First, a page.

An authentic antique experience

Tuesday, August 27th, 2013

A 1921 Model T greets entering visitors.

A 1921 Model T greets entering visitors.

The Barn in Santa Margarita

Santa Margarita has had a front-row seat to the unfolding of American and Californian history. It was a meeting place for Native Americans; the chosen site for a Spanish asistencia to the Mission in nearby San Luis Obispo; a Mexican land grant; and finally a U.S. town, in prime position to watch the development of the railroads and of the eventual Highway 101.

It boomed for the five-year window when it was the last stop going south from San Francisco on the Southern Pacific. And when the Cuesta Grade’s tunnels were completed in 1894, the train whistled by as it left the town in the dust.

But just after the turn of the century, Santa Margarita was ready to shine again.

“We had a lot of building in between 1900 up until the depression,” says Cheri Roe of the Santa Margarita Historical Society, explaining that the First World War spurred a flurry of development, and the onset of the American automobile age fueled that fire. Positioned as it was on the El Camino Real, Santa Margarita was poised to profit. The town, at this time, sported a motor inn, a hotel, six gas stations, garages, pool halls, restaurants, fraternal organizations, taverns, a new schoolhouse and a baseball team, according to the Historical Society.

Among these boom-time buildings was one large wooden facility in particular, which at different periods over the years has served as a dance hall, a stage coach stop, a garage, a Sunday school, a Star Shell gas station, and a Greyhound bus depot, and which still stands today, looking much the same as ever.

Roe pulls out an old, dog-eared picture of the building, now called simply “The Barn,” pointing out the tiny form of a “Mrs. Proud” in the foreground, saying that she and Mr. Proud owned it when it was the Star Shell gas station. Back then, she says with a smile, “People had to hand-pump the gas into a glass jar and then [let] gravity flow [it] into the car, usually one or two gallons at a time.” Faded from black and white to a spectrum of golden grays, this photo tells of a different era, a time that seems long gone.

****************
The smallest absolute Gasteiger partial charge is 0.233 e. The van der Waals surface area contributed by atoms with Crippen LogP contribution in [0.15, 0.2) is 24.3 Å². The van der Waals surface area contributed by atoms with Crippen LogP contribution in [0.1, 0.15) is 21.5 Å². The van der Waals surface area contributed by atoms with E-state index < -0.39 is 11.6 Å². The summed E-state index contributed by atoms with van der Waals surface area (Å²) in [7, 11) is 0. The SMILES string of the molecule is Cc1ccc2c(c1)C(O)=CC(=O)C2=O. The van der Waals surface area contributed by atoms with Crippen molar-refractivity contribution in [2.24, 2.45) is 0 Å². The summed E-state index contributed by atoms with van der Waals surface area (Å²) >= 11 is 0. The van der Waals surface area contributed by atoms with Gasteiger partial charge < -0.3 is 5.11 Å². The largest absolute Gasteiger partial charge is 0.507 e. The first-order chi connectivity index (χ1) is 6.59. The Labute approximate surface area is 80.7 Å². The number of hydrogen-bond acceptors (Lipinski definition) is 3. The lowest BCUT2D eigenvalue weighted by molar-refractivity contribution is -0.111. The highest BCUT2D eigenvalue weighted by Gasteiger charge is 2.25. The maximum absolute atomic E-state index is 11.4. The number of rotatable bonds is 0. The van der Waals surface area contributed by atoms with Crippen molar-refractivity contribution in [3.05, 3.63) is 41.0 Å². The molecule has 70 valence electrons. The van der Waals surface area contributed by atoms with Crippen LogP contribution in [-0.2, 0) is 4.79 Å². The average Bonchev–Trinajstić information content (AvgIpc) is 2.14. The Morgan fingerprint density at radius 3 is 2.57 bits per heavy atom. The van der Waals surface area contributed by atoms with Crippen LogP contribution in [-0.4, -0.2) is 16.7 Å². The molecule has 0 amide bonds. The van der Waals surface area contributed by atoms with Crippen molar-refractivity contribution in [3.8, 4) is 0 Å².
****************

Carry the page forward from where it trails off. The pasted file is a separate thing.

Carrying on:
But if you walk through the doors of that same building today, the past comes vividly back to life.

The Barn Antiques & Unique poetically preserves the legacy of the building it’s housed in by filling its 6,000 square-foot interior with every imaginable artifact of the past. For the collector, the history-buff, or merely appreciators of American culture, the Barn is a treasure trove.

Its signature 1921 Model T, which greets entering visitors, starts the engines of imagination and nostalgia, paying tribute to the edifice’s role in the golden days of the first automobiles. From there, bits and pieces of Americana peer out from every nook and cranny. An old stoplight signals those interested in auto memorabilia to slow down, while others accelerate past it into an area devoted to ornate European furniture or to a section packed with antique and vintage kitchen items.

“You never know what you’re going to find, a little bit of everything,” says Barn Antiques & Unique Owner Cathy Hendrix, who purchased the former Antique Auction Barn a year and a half ago. Hendrix says many of her customers start out as window shoppers. “A lot of them are just reminiscing. They’ll spend hours in here. It’s like going in a museum maybe. So many of them say, ‘Oh, I remember my mom had that…’”

She also notes that the hobby of antiquing and collecting seems to be passed down from one generation to the next, just as the antique treasures themselves are. Hendrix sees a lot of mothers-and-daughters, or whole families, shopping together, and many older people tell her that they used to go with their own parents as children.

An ever-busy entrepreneur who has dabbled in numerous fields over the years from bail bonds to trucking, Hendrix says this is what she loves best about the antique business: the people.

“The people are always happy. It’s just a fun business,” she says, describing how she gets to witness again and again each day that moment when a shopper finds that magical item. “They’ll come in and they don’t know what they’re going to buy, so when they find their treasure they’re really happy. It’s exciting.”

And so, while the town outside the barn develops once again into a booming tourist destination fixed on the future, Hendrix, a proud curator of cultural history, works tirelessly to ensure that the Barn will always be a place where people can come together, pick up and turn memories over in their hands, and take home a bit of the past.

Find your treasure at 22390 El Camino Real in Santa Margarita, or learn more at

— Jamie Relth

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